# paint by numbers and then number by paintingMarch 11, 2009 4:30 PM   Subscribe

How can I convert a list of x, y, R, G, B coordinates into a bitmap?

My previous question asked if there was a way to convert a bitmap into a usable set of x, y, z coordinates. A dead simple solution using the program ImageJ was suggested by kisch mokusch.

But now I need to know how to do this backwards. Meaning, how can I convert a set of [x, y, R, G, B] coordinates back into a bitmap?

Ideally the solution will not involve coding. Is there is an existing solution for this type of thing?
posted by ian1977 to Computers & Internet (10 answers total) 2 users marked this as a favorite

are x & y integers? Do you have the full area covered evenly?
posted by aubilenon at 4:43 PM on March 11, 2009

Response by poster:
are x & y integers? Do you have the full area covered evenly?

Yes. The list of x,y RGB values will have been extracted from an existing bitmap, modified via excel or something, and then, hopefully, exported as a bitmap somehow.

So, yeah, the values will all be bitmap friendly.
posted by ian1977 at 4:45 PM on March 11, 2009

In what order are they? If they are in order (all pixels from the first row, from left to right, then all from the second row, etc.), your task will be simpler, as you will be able to ignore the (x, y) numbers.
posted by Monday, stony Monday at 4:50 PM on March 11, 2009

Best answer: Write a PPM file and then use an image-converter program like ImageMagick's convert to convert it to a .bmp.

PPM files are just about the simplest things ever. You have one line that reads:
`P3`
(just those characters) Then another that reads:
`W H`
where W is the image's width and H is its height.

Then, for each pixel (starting with the top left, then the top row second from left, etc.) you have 3 numbers from 0-255 (the R, G, B values for the pixel) separated from each other by whitespace.
posted by goingonit at 4:50 PM on March 11, 2009 [1 favorite]

...so if you have an Excel file with your 5-tuples, just sort them first by y, then by x. Then write the remaining 3 columns to a text file, preceded by those "P3" and "W H" lines, and you're done.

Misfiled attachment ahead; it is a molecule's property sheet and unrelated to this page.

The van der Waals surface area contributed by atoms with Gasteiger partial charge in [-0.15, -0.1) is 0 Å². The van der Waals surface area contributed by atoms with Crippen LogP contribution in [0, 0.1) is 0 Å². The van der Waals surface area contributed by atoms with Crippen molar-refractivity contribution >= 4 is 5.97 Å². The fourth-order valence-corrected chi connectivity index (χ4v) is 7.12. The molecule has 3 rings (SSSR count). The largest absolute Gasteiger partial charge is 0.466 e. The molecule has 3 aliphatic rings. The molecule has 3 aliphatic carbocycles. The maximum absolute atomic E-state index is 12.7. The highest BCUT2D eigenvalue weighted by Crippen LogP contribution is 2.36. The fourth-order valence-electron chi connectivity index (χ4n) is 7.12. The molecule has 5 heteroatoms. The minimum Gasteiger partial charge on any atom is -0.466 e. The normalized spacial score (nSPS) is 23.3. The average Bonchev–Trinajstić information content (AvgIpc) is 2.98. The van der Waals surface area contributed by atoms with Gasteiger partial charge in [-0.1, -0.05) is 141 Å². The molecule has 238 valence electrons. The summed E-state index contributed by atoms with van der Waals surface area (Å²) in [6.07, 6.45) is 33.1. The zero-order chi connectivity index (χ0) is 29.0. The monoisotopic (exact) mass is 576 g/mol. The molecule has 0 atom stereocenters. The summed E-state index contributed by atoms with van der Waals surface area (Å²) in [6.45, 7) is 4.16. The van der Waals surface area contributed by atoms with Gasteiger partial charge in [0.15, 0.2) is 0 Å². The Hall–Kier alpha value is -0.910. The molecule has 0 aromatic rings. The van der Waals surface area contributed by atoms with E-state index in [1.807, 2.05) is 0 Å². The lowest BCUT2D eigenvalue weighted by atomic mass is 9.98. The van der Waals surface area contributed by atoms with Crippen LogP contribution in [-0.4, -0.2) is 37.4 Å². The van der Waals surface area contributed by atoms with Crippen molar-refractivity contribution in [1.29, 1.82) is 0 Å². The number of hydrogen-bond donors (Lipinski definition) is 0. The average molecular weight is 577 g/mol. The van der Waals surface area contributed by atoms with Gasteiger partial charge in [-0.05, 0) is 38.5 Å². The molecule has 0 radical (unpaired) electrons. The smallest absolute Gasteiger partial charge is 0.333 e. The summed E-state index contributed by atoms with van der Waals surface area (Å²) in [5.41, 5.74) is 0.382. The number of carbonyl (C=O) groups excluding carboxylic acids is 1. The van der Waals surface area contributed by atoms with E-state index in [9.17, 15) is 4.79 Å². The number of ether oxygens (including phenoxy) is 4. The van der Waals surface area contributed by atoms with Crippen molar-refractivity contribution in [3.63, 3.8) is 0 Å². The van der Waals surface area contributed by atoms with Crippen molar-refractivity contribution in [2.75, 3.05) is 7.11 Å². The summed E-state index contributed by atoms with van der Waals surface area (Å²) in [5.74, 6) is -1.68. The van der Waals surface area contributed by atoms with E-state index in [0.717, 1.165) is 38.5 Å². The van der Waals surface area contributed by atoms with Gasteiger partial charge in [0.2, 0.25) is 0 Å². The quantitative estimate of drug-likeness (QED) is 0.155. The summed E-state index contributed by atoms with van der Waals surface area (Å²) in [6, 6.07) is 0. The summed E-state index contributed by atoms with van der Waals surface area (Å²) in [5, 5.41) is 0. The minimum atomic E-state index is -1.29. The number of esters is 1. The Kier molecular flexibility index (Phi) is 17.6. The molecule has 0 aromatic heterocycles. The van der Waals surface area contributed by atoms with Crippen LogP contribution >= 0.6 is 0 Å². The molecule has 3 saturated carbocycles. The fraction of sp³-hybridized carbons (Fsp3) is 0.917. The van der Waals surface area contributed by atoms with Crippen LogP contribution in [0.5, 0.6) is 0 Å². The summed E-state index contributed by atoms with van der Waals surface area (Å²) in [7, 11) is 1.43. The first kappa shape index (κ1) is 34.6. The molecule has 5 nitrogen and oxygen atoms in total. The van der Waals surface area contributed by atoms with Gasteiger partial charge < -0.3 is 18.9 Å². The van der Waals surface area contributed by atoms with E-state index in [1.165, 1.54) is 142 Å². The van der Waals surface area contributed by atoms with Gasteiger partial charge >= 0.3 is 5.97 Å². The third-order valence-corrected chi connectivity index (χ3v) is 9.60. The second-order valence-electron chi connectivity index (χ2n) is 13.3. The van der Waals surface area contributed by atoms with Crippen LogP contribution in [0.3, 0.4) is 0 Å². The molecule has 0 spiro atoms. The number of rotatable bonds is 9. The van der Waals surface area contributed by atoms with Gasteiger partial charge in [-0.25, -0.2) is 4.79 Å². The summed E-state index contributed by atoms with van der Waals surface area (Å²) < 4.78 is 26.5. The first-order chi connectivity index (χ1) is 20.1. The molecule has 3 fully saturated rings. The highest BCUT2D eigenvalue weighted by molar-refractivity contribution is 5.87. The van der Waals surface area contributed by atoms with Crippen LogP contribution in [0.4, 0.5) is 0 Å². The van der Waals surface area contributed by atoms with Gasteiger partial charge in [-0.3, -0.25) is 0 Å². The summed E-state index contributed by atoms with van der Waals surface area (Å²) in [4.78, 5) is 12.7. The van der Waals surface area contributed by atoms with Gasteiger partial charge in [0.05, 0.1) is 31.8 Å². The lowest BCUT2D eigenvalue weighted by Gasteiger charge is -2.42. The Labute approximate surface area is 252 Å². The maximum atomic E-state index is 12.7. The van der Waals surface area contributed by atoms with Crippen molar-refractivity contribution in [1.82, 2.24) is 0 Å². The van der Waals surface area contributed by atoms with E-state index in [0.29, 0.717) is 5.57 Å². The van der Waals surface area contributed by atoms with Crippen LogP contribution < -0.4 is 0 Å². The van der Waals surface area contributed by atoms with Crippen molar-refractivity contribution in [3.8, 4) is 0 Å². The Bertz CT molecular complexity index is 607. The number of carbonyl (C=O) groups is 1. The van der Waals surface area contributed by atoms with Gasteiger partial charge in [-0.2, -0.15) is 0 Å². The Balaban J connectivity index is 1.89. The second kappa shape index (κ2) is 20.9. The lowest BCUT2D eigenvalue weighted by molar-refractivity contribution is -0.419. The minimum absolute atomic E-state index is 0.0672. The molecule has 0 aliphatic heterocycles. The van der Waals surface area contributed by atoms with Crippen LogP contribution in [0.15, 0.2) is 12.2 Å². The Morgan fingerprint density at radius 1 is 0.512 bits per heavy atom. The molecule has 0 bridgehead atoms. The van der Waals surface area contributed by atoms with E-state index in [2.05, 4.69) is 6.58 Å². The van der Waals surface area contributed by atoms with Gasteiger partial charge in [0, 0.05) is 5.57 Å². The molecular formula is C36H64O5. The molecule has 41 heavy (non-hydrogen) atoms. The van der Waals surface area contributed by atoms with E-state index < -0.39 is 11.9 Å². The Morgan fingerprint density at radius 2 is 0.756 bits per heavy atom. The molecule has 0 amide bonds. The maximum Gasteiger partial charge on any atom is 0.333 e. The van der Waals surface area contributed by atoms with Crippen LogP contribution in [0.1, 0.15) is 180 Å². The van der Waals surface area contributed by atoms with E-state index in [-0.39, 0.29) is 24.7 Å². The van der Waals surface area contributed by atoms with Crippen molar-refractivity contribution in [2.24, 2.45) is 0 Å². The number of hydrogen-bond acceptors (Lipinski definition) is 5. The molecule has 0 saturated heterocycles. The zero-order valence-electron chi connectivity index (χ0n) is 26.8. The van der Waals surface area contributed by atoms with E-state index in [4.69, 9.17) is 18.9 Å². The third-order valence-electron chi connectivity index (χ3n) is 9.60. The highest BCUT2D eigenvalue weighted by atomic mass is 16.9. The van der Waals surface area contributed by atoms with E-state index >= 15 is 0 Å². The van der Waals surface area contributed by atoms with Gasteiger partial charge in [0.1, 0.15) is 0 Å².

posted by goingonit at 4:52 PM on March 11, 2009

Best answer: Untested, but it should work or at least get you close, given a tab-delimited text file, with each 5-tuple (x, y, r, g, b) on its own line:

```#!/usr/bin/perl use warnings; use strict; use GD::Simple; # use standard input to read coordinates into array reference my \$coordinatesRef; my \$index = 0; while (<>) {   chomp(\$_);   my @coordinates = split("\t", \$_);   \$coordinatesRef->[\$index]->{x} = \$coordinates[0];   \$coordinatesRef->[\$index]->{y} = \$coordinates[1];   \$coordinatesRef->[\$index]->{r} = \$coordinates[2];   \$coordinatesRef->[\$index]->{g} = \$coordinates[3];   \$coordinatesRef->[\$index++]->{b} = \$coordinates[4]; } my \$img = GD::Simple->new(maxX(\$coordinatesRef), maxY(\$coordinatesRef)); foreach my \$coordinate (@\$coordinatesRef) {   \$img->fgcolor(\$coordinate->{r}, \$coordinate->{g}, \$coordinate->{b});   \$img->rectangle(\$coordinate->{x}, \$coordinate->{y}, \$coordinate->{x}, \$coordinate->{y}); } print \$img->png; # subroutines sub maxX {   my (\$coordsRef) = @_;   my \$result = 0;   foreach my \$coord (@\$coordsRef) {     if (\$coord->{x} > \$result) { \$result = \$coord->{x}; }   }   return \$result; } sub maxY {   my (\$coordsRef) = @_;   my \$result = 0;   foreach my \$coord (@\$coordsRef) {     if (\$coord->{y} > \$result) { \$result = \$coord->{y}; }   }   return \$result; }```
posted by Blazecock Pileon at 4:58 PM on March 11, 2009

That would be: `imgScript.pl < myCoordinates.txt > myBitmap.png`
posted by Blazecock Pileon at 5:03 PM on March 11, 2009

Or you could edit it in a text editor and display it in any browser:
```<head><title>Your Title Here</title>
<style>
td {width:1px}
tr {height:1px}
</style>
<body>
<tr>
<td style='background-color: #ffffff'/>
<td style='background-color: #ffffff'/>
<td style='background-color: #ffffff'/>
<td style='background-color: #ffffff'/>
<td style='background-color: #ffffff'/>
<td style='background-color: #ffffff'/>
...
<td style='background-color: #000000'/>
<td style='background-color: #000000'/>
<td style='background-color: #000000'/>
</tr
></table>
</body>
</html>
```
This uses the pixels in hex; you can also use
<td style='background-color: rgb(255,220,0)'/>
if you prefer decimal red-green-blue

The files are kind of big, but they compress amazingly well.

posted by hexatron at 6:18 PM on March 11, 2009

hexatron needs some sort of prize for cleverest answer. No downloads needed! Here's another web-based version that takes a simple CSV file (no quotes--just numbers, commas and newlines) right on the page by copy-and-paste. It uses the Canvas tag so, with a recent version of Firefox, you can right-click and save the image rather than having to do something silly like doing a print screen and cropping. I took a few minutes to adapt it from a function that does something very similar from a script I made. You'd probably find it even easier than using PPM, because Excel can put out CSV.
posted by abcde at 11:57 PM on March 11, 2009

Oh yeah--be mindful that Firefox might get a bit tremulous if you try to ram a million-line file into a form box. If you want to use my thing and you're dealing with big images, MeMail me and I'll change a couple of lines so you can save the page and have it work off a local file.
posted by abcde at 4:53 AM on March 12, 2009

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